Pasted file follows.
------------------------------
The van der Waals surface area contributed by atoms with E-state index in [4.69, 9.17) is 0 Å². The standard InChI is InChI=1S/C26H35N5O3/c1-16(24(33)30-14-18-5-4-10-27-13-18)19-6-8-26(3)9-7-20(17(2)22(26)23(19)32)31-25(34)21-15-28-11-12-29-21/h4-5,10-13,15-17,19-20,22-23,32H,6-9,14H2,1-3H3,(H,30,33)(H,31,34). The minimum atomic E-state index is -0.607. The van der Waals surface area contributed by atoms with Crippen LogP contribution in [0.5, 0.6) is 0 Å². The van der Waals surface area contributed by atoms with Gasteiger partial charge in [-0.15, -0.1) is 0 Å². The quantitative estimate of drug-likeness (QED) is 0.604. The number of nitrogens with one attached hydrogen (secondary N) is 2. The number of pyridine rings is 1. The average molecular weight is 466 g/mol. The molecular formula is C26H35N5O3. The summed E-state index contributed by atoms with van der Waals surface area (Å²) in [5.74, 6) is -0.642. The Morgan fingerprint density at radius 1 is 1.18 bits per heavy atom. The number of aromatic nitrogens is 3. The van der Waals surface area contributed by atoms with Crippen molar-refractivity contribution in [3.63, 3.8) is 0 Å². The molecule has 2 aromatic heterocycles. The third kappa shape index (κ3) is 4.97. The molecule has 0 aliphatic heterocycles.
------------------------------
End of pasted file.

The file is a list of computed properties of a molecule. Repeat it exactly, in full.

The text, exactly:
The van der Waals surface area contributed by atoms with E-state index in [4.69, 9.17) is 0 Å². The standard InChI is InChI=1S/C26H35N5O3/c1-16(24(33)30-14-18-5-4-10-27-13-18)19-6-8-26(3)9-7-20(17(2)22(26)23(19)32)31-25(34)21-15-28-11-12-29-21/h4-5,10-13,15-17,19-20,22-23,32H,6-9,14H2,1-3H3,(H,30,33)(H,31,34). The minimum atomic E-state index is -0.607. The van der Waals surface area contributed by atoms with Crippen LogP contribution in [0.5, 0.6) is 0 Å². The van der Waals surface area contributed by atoms with Gasteiger partial charge in [-0.15, -0.1) is 0 Å². The quantitative estimate of drug-likeness (QED) is 0.604. The number of nitrogens with one attached hydrogen (secondary N) is 2. The number of pyridine rings is 1. The average molecular weight is 466 g/mol. The molecular formula is C26H35N5O3. The summed E-state index contributed by atoms with van der Waals surface area (Å²) in [5.74, 6) is -0.642. The Morgan fingerprint density at radius 1 is 1.18 bits per heavy atom. The number of aromatic nitrogens is 3. The van der Waals surface area contributed by atoms with Crippen molar-refractivity contribution in [3.63, 3.8) is 0 Å². The molecule has 2 aromatic heterocycles. The third kappa shape index (κ3) is 4.97. The molecule has 0 aliphatic heterocycles.